To celebrate the launch of their latest cookbook, Ella Walker spends a day in the kitchen with married chefs Katie and Giancarlo Caldesi.

When I arrive for my Tuscan masterclass, Giancarlo Caldesi is whisking custard in a stainless-steel pan. He motions me over to sniff it, fragrant with saffron, before explaining - in great detail - the art of using cling film to seal in the warmth of the custard and avoid it growing a thick, school dinner-style skin. The man is all about detail, and all about cooking with emotion.

The Tuscan-born chef and his wife Katie, a cookery writer and former artist - who is stirring a bowl of ricotta and icing sugar, puffs of it dancing off the spoon - met in 1997. Two decades on, they have two sons, two restaurants, La Cucina Caldesi and Caffe Caldesi, and their own Italian cookery school.

But today, they are buzzing around their slick teaching kitchen, showing me how to make a whole menu's worth of dishes from their latest cookbook, Tuscany. It is their fifth book in a series that each take one Italian region as their focus; they've already covered the Amalfi Coast, Venice, Rome and Sicily.

Homegrown vegetables are key in traditional Tuscan cuisine Giancarlo was born and raised in Montepulciano Stazione, near the Umbrian border Katie explains, while her husband shows me (repeatedly) how to scoop the egg white-rich batter of a batch of Sienese almond biscuits into quenelles using two spoons, breaking off every now and again to scold me for being too rough with them ("You must be gentle," he cries).

"They only ate organic, seasonal, fresh, homegrown food," Katie says, describing her husband's childhood. "Giancarlo's mother would cook in a cauldron over a fire - we still have it, we serve pasta in it at parties - and then the outdoor oven for baking would only be fuelled every 10-14 days, and the whole village would come and help." It sounds idyllic, but it was a way of living dictated by poverty, combined with the tradition of eating what you've grown yourself.

Don't be afraid to combine savoury with sweet Later, the marshmallowy-soft almond biscuits eaten and duly dunked in a creamy mixture of coffee, ricotta and brandy, Katie gets me started on a sweet Swiss chard tart - yes, a greens stuffed dessert. "It's a traditional recipe from Lucca," she says, explaining how post-war poverty led to people bulking out dishes, savoury and sweet, with vegetables that were more readily available.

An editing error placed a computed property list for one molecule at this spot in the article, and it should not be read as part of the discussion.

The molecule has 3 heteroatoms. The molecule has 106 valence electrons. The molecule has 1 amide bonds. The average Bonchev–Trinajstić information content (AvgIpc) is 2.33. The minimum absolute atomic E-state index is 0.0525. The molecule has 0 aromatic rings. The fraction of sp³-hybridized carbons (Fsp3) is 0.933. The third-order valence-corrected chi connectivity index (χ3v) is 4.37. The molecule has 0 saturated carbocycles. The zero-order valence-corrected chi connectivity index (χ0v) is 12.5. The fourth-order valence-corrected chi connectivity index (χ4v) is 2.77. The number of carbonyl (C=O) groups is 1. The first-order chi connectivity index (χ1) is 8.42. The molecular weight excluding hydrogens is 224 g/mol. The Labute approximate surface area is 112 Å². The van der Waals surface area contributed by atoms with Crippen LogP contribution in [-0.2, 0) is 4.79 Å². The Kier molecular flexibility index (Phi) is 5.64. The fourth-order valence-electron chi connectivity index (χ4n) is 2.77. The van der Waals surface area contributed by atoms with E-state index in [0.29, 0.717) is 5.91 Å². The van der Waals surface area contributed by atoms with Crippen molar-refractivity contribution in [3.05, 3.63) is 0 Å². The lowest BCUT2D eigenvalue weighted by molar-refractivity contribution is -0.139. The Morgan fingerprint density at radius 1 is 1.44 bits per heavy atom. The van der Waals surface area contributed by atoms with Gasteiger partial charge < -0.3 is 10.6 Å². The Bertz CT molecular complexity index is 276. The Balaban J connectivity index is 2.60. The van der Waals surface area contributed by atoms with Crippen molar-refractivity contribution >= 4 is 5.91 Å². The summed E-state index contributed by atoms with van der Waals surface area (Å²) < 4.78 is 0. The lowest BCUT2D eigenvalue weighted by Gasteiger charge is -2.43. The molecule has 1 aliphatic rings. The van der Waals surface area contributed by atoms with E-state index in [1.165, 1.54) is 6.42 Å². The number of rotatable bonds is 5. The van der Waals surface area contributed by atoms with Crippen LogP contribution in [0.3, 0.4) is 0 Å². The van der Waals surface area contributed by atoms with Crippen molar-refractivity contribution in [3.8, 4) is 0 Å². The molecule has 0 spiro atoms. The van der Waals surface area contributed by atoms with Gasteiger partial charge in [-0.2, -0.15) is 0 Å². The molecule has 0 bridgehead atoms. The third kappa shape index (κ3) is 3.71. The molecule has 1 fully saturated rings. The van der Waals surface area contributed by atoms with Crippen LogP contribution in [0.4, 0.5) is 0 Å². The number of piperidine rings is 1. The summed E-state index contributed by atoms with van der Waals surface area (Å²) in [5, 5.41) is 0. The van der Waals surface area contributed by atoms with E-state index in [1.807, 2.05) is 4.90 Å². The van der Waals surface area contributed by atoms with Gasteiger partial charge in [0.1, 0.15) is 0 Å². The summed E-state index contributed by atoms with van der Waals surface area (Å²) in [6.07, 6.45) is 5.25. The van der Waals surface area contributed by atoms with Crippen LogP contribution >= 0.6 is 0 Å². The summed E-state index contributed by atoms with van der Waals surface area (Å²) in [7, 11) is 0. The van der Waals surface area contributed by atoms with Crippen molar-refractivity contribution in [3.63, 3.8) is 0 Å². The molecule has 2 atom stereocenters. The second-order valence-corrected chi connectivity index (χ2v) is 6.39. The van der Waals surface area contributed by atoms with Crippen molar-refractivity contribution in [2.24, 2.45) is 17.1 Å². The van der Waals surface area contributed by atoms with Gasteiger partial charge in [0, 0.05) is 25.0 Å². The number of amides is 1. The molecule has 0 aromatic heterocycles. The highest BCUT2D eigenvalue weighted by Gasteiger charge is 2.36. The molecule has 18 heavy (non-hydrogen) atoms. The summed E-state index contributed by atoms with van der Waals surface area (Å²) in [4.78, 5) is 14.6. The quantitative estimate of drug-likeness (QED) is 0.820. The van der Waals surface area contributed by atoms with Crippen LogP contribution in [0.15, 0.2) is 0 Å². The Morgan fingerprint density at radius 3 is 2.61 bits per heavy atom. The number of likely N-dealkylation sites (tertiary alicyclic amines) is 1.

Using our hands, we squash mounds of cooked chard, ricotta, pine nuts, cinnamon, walnuts and raisins into a pastry case, while trying not to be distracted by Giancarlo making his favourite Caffe Caldesi tomato pasta sauce nearby.

The couple are hilariously distracting, telling snippets of stories, talking over one another, bickering, wheedling and mocking each other constantly. At one point, Giancarlo proclaims: "I'm beautiful, I'm sexy and clever and very, very modest," to which Katie responds by continuing to stir a pan of lentils while wryly rolling her eyes.

Italian cooking takes time, patience and care Giancarlo takes his food seriously though. Hence why he keeps interrupting our tart-making to charge me with tasting his slow cooked tomato sauce at every stage of its development. He tells me: "In Italy there is a feeling to the food - you can tell if an Italian chef made it or not."

Taking the right amount of time over food - whether it's a joint of meat or a simple pasta sauce - is important too he explains, and rushing is not the done thing in Italy. "We spent a whole day making a wood pigeon Ravioli," Giancarlo says with a bemused huff, remembering their Tuscan tour for the book. "So long! You cannot be English in Italy, you must go with the flow.

"If you can't embrace the culture," he adds thoughtfully, "you can't embrace the food."

Katie and Giancarlo pack me off with boxes of Swiss chard tart (you'd have no idea you were getting your daily dose of iron eating this, especially when topped with a dollop of that saffron custard), luxurious lentils infused with homemade stock and the leftover almond biscuits, downy with icing sugar. It would be pretty tough to not embrace food like this.

  • Tuscany: Simple Meals And Fabulous Feasts From Italy by Katie and Giancarlo Caldesi is published by Hardie Grant Books, priced £36. Available now.